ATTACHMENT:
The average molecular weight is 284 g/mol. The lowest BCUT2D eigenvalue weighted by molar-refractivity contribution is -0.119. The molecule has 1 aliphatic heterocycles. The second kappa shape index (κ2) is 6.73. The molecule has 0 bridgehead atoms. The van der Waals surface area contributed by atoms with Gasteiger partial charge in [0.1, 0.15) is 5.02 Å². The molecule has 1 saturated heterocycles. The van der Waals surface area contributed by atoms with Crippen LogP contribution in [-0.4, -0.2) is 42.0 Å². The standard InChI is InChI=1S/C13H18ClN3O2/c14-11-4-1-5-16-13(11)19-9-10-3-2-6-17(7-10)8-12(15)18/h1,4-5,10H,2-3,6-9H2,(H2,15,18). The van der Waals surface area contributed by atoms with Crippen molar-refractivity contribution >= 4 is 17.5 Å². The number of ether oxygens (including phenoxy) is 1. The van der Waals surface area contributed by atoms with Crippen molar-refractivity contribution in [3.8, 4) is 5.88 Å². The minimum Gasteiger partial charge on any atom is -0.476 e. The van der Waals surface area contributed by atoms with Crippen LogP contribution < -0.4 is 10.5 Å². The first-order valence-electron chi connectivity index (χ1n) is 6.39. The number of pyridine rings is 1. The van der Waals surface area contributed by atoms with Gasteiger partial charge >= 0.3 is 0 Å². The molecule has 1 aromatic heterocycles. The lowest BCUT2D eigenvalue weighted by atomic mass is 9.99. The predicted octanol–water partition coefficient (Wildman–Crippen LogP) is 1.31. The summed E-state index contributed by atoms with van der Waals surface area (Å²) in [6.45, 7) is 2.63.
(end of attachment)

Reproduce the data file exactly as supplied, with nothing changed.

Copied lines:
The average molecular weight is 284 g/mol. The lowest BCUT2D eigenvalue weighted by molar-refractivity contribution is -0.119. The molecule has 1 aliphatic heterocycles. The second kappa shape index (κ2) is 6.73. The molecule has 0 bridgehead atoms. The van der Waals surface area contributed by atoms with Gasteiger partial charge in [0.1, 0.15) is 5.02 Å². The molecule has 1 saturated heterocycles. The van der Waals surface area contributed by atoms with Crippen LogP contribution in [-0.4, -0.2) is 42.0 Å². The standard InChI is InChI=1S/C13H18ClN3O2/c14-11-4-1-5-16-13(11)19-9-10-3-2-6-17(7-10)8-12(15)18/h1,4-5,10H,2-3,6-9H2,(H2,15,18). The van der Waals surface area contributed by atoms with Crippen molar-refractivity contribution >= 4 is 17.5 Å². The number of ether oxygens (including phenoxy) is 1. The van der Waals surface area contributed by atoms with Crippen molar-refractivity contribution in [3.8, 4) is 5.88 Å². The minimum Gasteiger partial charge on any atom is -0.476 e. The van der Waals surface area contributed by atoms with Crippen LogP contribution < -0.4 is 10.5 Å². The first-order valence-electron chi connectivity index (χ1n) is 6.39. The number of pyridine rings is 1. The van der Waals surface area contributed by atoms with Gasteiger partial charge >= 0.3 is 0 Å². The molecule has 1 aromatic heterocycles. The lowest BCUT2D eigenvalue weighted by atomic mass is 9.99. The predicted octanol–water partition coefficient (Wildman–Crippen LogP) is 1.31. The summed E-state index contributed by atoms with van der Waals surface area (Å²) in [6.45, 7) is 2.63.